Pioneer has changed to rotary’s instead of buttons to choose an effect/channel, which works much directer. Also, this effect section has got a three band ISOLATER EQ. With this Equalizer you can choose which part of the sound is send through the effects. You can choose for example to only use a delay on the high end of the high hats. DJ’s now have a lot more effects options then before.

The display looks like the heart of the mixer, but it isn’t. Personally I look at it more as an addition, from which you can control some great things. Like sidechain effects, muliband crossfades, midi, a sampler and a small utility (to set your display clarity for example).

First of all, the effects (previously mentioned as sidechain effects). But what is sidechaining exactly? With sidechaining you use a signal to trigger an effect on an other signal. In this case the effect is some sort of gate and the signal is an oscillator. The parameters of the oscillator can be changed by using the touchpad. Very cool to play with, but I don’t know if it is going to be useful, because these are some really strange effects. Working with them I had my doubts.

Then the second part, the multiband crossfader, as I call it. Normally, a DJ mixer has a crossfader which controls the whole frequency spectrum. The DJM-2000 has also the option to do this with seven crossfaders! Each fader has its own frequency range. You can make some really cool crossovers with this!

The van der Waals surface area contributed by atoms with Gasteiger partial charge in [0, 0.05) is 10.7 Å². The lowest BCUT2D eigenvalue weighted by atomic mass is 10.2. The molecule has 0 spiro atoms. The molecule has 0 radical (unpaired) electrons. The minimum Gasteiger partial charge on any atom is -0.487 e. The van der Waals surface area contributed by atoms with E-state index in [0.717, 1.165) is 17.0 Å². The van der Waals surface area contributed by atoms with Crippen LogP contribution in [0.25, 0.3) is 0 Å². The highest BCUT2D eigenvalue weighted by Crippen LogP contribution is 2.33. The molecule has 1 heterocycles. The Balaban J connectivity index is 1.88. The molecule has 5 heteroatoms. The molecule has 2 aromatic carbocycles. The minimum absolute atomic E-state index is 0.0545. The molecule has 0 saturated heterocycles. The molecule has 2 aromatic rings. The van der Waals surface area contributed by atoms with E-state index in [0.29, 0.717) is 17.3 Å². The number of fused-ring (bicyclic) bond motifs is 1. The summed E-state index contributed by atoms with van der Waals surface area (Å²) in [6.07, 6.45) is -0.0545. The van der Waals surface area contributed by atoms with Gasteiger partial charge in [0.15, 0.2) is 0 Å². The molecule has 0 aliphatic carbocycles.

The third feature of the display is MIDI. Just like the DJM-800, the DJM-2000 is fully midi assignable, and with fully, they really mean fully at Pioneer. You can even assign the touchpad. For this, there are some (display) pages with buttons, “faders” and X/Y pads.

The DJM-2000 is also equipped with a sampler. With this new feature you can sample eight seconds (from a selectable source, so also a microphone). Load that sample in the CDJ and then do the most crazy things with it. Basically you could even remix stuff your MC is saying.

Link Cue
One of the features I thought was really cool, is the Link Cue feature. With this feature you can listen to tracks from Rekordbox in your headphone. The advantage of this is that you don’t have to load a track in a deck to know how it sounds again. This function won’t work directly, you need to enable it first in the Rekordbox preferences.

Pioneer have made the perfect device for the missing link between the CDJ’s and the rest of the gear. This DJM is packed with so many features that anyone can use/create their own style on it. I don’t think that somebody would miss anything on this mixer. The mixer feels very solid, like a DJM should feel. This mixer is definitely ready for the future, also because I can imagine that in about five years most DJ’s will use ethernet cables to connect their decks with. So connectivity will become a major part in any DJ set up.

Despite the fact I never was a big Pioneer fan, this DJM-2000 completely converted me into a … believer! I like this mixer very much!

Wytse Gerichhausen

The Gearjunkies Team thanks Jeroen Groenendijk – PIONEER BENELUX BV for the review unit. In part two of this review we show you a visual overview of what this incredible machine can do!